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My dog pal Mayday is getting pretty good at it. She's just started going with me in the past few months, and at first she had no idea why I stalled our walk or hike and starting turning in circles. She'd sit there and stare at me with that slightly puzzled and worried look. ( is this walk over already???) Now, as soon as we grab the gear, she's hyped. Her nose wiggles back and forth, she settles in for the drive. As soon as we start slowing down and I pick up my GPSr she gets up, ready to go. She jumps in the front seat, looking very seriously from side to side, as if she's helping decide where to park and discover the trailhead. She's helped me find a couple of caches and probably could have helped me with more if I would pay more attention to her clues. She walked me right up to a cache a couple of weeks ago, we weren't even out geocaching on this walk but there was an archived cache on the property that she and I found it instantly. She's such a great dog I give her credit every chance I get...so thanks for the chance ! :)

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Awwww, now I really need a pooch. My cat wouldn't be any help. Although... once I started paying attention to her cues, she has alerted me to plumbing leaks (most cats are fascinated by dripping water) and any type of flying or crawling insect that finds its way into the house. Now, if I could train her to cache-find, she would be a true GPSKitty. :)



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Having bought a few ammo cans, they all smell like solvent, but as they get out into the woods a while, it dissipates. I wonder if you could train a dog to react to caches like bomb sniffing dogs react to the smells of explosives? I also wonder if there in enough of a generic human smell left on a cache to make this scent trainable?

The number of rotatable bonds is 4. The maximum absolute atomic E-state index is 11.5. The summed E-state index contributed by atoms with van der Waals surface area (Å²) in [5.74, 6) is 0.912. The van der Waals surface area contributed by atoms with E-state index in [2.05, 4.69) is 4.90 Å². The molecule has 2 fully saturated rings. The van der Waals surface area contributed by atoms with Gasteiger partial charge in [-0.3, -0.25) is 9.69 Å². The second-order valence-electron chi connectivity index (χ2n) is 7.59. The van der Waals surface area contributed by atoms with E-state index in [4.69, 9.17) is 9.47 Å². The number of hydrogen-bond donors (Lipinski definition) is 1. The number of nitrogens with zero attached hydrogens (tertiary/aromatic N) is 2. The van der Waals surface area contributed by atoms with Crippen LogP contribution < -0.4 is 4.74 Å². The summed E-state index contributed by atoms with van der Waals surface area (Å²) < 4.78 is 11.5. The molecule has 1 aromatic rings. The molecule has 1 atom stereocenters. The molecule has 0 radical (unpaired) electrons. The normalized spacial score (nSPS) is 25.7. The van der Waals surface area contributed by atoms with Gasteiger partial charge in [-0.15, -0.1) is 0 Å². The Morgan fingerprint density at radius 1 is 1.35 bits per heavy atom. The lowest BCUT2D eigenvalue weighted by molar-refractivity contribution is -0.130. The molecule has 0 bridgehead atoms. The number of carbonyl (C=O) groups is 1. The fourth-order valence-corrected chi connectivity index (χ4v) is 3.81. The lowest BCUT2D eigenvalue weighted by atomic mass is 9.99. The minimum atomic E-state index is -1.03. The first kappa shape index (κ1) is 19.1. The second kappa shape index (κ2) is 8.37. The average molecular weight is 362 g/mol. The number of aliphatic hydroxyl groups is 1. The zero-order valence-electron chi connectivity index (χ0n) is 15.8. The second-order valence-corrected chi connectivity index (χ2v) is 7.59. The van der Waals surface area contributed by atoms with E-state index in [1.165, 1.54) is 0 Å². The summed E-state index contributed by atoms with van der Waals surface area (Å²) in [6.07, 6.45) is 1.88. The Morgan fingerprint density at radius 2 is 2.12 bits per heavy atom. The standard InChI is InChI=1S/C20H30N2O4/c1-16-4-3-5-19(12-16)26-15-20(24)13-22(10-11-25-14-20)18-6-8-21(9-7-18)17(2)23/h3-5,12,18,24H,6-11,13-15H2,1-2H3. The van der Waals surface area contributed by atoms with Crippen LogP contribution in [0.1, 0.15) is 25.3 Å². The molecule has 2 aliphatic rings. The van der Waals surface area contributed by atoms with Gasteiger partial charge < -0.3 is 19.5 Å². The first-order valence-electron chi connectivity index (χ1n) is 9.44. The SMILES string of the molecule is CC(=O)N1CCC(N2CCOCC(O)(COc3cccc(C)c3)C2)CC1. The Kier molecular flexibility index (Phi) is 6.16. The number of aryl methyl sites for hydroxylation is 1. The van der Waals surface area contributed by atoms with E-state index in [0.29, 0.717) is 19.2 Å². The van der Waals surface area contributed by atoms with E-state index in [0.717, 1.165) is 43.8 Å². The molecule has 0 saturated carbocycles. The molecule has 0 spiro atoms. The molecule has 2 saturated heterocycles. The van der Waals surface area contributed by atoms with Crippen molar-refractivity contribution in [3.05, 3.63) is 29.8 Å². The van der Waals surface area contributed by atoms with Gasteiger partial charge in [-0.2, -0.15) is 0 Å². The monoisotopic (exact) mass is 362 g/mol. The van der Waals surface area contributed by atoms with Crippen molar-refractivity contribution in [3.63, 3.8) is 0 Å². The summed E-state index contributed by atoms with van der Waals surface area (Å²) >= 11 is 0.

My lab chow is a little old for training, but she sure uses her nose a lot when hunting in our back yard.

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Check out this cache Campsite by the creek This dog has been helping cachers since October 15, 2003 . I don't think he was trained to find this cache, but I sure would like to borrow him for a day of cache hunting.


Edit : forgot to mention the cache was hidden by Tucker the search dog. You don't suppose he marked the cache for his friend to find.......eeeeewwwww.



Edited by Shaggy of Mysteries Inc
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It would seem to me that there would be several ways of training a dog to find caches.


One would be to have their dog food dish be an ammo can and the water bowl be tupperware. (yeah, it's funny, but it can be practical).


When you are doing something that the dog loves and is a lot of fun, make sure an ammo can is associated with it somehow. Like playing fetch with a ball, drop the ball in an ammo can and get the dog to get all excited about the ammo can before you will toss the ball again.


Be interesting to see if this kind of thing works. <_<